Friday, 28 June 2024 04:39

Daily multivitamins do not help people live longer, major study finds

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Taking a daily multivitamin does not help people to live any longer and may actually increase the risk of an early death, a major study has found.

Researchers in the US analysed health records from nearly 400,000 adults with no major long-term diseases to see whether daily multivitamins reduced their risk of death over the next two decades.

Rather than living longer, people who consumed daily multivitamins were marginally more likely than non-users to die in the study period, prompting the government researchers to comment that “multivitamin use to improve longevity is not supported”.

Nearly half of UK adults take multivitamins or dietary supplements once a week or more, part of a domestic market worth more than half a billion pounds annually. The global market for the supplements is estimated to be worth tens of billions of dollars each year. In the US, a third of adults use multivitamins in the hope of preventing disease.

But despite the popularity of multivitamins, researchers have questioned the health benefits and even warned that the supplements can be harmful. While natural food sources of beta-carotene protect against cancer, for example, beta-carotene supplements can raise the risk of lung cancer and heart disease, suggesting the supplements are missing important ingredients. Meanwhile iron, which is added to many multivitamins, can lead to iron overload and raise the risk of cardiovascular disease, diabetes and dementia.

For the latest work, Dr Erikka Loftfield and colleagues at the National Cancer Institute in Maryland analysed data from three major US health studies. All launched in the 1990s and gathered details on participants’ daily multivitamin use. The records covered 390,124 generally healthy adults who were followed for more than 20 years.

The researchers found no evidence that daily multivitamins reduced the risk of death and reported instead a 4% higher mortality risk among users in the initial years of follow-up. The greater risk of death may reflect the harms multivitamins can cause or a trend for people to start daily multivitamins when they develop a serious illness. Details are published in Jama Network.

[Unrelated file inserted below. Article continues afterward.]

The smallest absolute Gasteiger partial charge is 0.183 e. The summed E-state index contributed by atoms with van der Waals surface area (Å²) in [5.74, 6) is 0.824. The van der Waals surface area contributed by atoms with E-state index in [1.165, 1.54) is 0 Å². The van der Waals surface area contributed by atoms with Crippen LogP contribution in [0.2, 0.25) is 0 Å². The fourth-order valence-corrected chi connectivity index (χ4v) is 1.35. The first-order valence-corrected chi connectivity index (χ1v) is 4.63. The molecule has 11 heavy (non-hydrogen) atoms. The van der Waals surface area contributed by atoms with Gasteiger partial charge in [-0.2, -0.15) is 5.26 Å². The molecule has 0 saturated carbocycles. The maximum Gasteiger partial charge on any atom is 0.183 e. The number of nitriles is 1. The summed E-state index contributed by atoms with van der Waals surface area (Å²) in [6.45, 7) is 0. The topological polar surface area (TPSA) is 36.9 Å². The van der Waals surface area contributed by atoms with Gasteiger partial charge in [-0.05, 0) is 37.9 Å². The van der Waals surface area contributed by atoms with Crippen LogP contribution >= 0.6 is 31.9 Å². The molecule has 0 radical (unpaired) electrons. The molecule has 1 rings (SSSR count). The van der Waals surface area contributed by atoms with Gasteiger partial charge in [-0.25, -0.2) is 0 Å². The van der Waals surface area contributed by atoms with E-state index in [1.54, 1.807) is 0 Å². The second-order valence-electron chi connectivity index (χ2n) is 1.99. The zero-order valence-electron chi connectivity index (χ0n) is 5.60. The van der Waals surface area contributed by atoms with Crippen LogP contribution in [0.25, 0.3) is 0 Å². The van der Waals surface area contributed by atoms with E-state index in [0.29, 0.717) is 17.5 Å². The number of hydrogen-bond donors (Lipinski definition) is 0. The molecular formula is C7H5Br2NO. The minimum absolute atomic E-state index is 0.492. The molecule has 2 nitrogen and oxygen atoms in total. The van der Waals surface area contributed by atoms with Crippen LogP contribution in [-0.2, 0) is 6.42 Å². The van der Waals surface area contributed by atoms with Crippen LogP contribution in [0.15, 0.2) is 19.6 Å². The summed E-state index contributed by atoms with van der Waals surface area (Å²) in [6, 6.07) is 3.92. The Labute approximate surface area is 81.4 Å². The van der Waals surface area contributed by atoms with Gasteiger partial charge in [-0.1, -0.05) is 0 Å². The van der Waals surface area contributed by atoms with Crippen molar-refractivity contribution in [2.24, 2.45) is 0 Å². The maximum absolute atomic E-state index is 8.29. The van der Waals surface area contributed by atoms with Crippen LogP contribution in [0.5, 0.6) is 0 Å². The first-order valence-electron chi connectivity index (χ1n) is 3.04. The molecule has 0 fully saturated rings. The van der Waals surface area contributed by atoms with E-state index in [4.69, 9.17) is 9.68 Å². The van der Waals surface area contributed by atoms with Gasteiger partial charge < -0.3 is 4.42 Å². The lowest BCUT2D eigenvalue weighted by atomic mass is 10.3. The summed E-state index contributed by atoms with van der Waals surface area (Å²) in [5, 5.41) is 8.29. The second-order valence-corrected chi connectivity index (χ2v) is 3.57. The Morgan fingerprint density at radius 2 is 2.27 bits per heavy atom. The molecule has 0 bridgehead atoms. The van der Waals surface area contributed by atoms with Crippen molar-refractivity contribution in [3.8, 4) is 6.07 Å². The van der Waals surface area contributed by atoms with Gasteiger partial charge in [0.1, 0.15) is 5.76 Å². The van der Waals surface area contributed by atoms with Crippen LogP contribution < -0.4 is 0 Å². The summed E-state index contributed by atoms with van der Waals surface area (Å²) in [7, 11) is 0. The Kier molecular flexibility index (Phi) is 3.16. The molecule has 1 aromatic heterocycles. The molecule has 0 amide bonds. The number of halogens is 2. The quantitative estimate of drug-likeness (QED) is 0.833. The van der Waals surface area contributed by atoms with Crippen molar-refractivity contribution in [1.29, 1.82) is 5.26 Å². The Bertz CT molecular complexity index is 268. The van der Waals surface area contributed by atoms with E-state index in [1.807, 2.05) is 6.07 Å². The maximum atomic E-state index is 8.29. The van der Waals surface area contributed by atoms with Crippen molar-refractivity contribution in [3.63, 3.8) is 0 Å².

Dr Neal Barnard, an adjunct professor of medicine at George Washington University and co-author of a commentary published alongside the study, said vitamins were useful in specific cases. Historically, sailors were saved from scurvy by vitamin C, while beta carotene, vitamins C and E, and zinc appear to slow age-related macular degeneration, a condition that can lead to severe loss of eyesight.

It is also the case that vitamins may be beneficial without reducing the risk of early death. A preliminary study in 2022 found evidence that multivitamins might slow cognitive decline in old age, but more research was needed.

Yet “multivitamins overpromise and underdeliver,” Barnard said. “The main point is the multivitamins are not helping. The science is not there.” Instead of taking multivitamins, we need to eat healthy foods, he said, which provide a broad range of micronutrients, macronutrients and fibre, while limiting saturated fat and cholesterol.

Duane Mellor, a registered dietitian and senior lecturer at Aston medical school, said: “It’s not surprising to see these do not significantly reduce the risk of mortality.

“A vitamin and mineral supplement will not fix an unhealthy diet on its own, but it can help cover key nutrients if someone is struggling to get them from food. An example of this might be vitamin D where adults in the UK are encouraged to take as a supplement in winter or vegans and vegetarians who might benefit from a supplement of vitamin B12.”


The Guardian, USA

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